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Thursday, April 13, 2006 - Page updated at 12:00 AM


Guest columnist

The surprising fall of Thailand's Thaksin

Special to The Times

Thai Prime Minister Thaksin Shinawatra's announcement on the evening of April 4 that he would step aside came as a major surprise to his friends and foes alike. Despite his party's relative success in the elections of April 2, he faced daily demonstrations and apparently decided that the price for continuing in office was too high.

He said he did not want to see Thailand's political divisions harm the celebrations of the 60th anniversary of the accession to the throne of revered Thai King Bhumibhol Adulyadej in June of this year. He called on the king, perhaps to seek his guidance, before his announcement on April 4.

Thaksin had bestrode the Thai political scene over the past five years like a colossus. His Thai Rak Thai (Thais Love Thais) Party had swept into power in 2001, defeating the incumbent Democrat Party that was saddled with the consequences of the economic crisis of 1997-98. While his party fell a few seats short of having a majority in the Parliament, he was able to draw the support of some smaller parties and independents to form a strong government.

In early 2005, Thaksin became the first elected prime minister ever to complete his term in office. At the same time, he and his party were re-elected with nearly 70 percent of the votes, which translated into an absolute majority of 377 seats out of 500 — another first in Thai history.

How could he have fallen so far so fast? Several factors contributed, some political, some personal. Thaksin was considered brash and arrogant, and was never popular with the Bangkok elite (Thaksin came from a Sino-Thai family in the northern city of Chiang Mai). And he did not play the Bangkok society game.

On the contrary, Thaksin's political strength came from the countryside, especially the poor northeast, where the majority of Thais still depend on the soil for their living. He introduced several programs to help the poor, including virtually free health care, a $20,000 per village revolving micro-loan fund, forgiveness of land debts for three years and a local crafts development program. These programs were sneered at by the urban sophisticates as fiscally unsound and politically driven "populism." But the fact is that these programs succeeded in providing services and opportunities where little or none had existed previously. Thaksin was and remains wildly popular in the countryside.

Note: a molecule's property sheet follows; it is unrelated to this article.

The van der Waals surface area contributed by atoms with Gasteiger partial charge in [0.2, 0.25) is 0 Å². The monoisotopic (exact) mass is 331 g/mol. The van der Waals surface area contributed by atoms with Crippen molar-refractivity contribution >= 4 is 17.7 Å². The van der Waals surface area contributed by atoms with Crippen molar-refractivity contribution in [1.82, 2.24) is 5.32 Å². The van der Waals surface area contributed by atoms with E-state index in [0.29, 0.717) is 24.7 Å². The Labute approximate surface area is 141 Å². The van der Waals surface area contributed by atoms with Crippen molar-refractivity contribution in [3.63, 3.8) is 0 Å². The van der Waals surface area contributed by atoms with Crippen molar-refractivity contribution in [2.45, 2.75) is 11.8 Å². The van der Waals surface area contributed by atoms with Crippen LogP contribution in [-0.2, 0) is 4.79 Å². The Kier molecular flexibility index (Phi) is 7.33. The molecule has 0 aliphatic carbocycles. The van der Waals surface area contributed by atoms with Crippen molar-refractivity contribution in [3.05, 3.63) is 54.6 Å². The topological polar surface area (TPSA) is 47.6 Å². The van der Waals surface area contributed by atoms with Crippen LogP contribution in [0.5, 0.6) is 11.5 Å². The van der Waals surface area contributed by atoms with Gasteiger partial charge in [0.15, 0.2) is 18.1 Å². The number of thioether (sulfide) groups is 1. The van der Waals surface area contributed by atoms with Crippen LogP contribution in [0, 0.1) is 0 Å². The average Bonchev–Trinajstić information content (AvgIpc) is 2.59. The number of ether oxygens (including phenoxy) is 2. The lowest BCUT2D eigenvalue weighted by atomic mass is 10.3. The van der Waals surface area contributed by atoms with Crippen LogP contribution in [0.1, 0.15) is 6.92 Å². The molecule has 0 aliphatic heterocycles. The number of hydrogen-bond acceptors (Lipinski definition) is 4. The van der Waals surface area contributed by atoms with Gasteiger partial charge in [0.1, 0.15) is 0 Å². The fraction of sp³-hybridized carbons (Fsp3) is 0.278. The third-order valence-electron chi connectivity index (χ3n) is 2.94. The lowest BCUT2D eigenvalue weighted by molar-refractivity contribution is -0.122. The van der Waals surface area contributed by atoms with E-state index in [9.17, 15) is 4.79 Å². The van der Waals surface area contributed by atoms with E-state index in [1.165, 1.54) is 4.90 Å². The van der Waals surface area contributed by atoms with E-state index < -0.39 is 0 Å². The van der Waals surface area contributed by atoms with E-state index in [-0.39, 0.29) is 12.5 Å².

But he could not overcome the perception of arrogance and corruption, which came to a head over the sale of his family's assets in the Shin Corporation, Thailand's largest telecom company. Before he came to political prominence, Thaksin had built the Shin Corporation into a multibillion-dollar enterprise, and in the process became one of Thailand's richest people.

When he ran for office in 2001, he divested most of his holdings to other family members and close associates. The manner of his divestiture led to charges that he had lied on his financial-disclosure forms, a charge that could have barred him from public office for five years. But the Supreme Court ruled 8-7 in his favor, and he was able to take office.

During his tenure, however, he was plagued by allegations of conflicts of interest between his official government decisions and his private business interests, particularly in the telecom field. He claims that it was in response to these allegations that he and his family members decided to sell their 49-percent share of Shin stock in January, to remove the direct link with the company and to permit reform in the telecom sector to move forward after years of delay.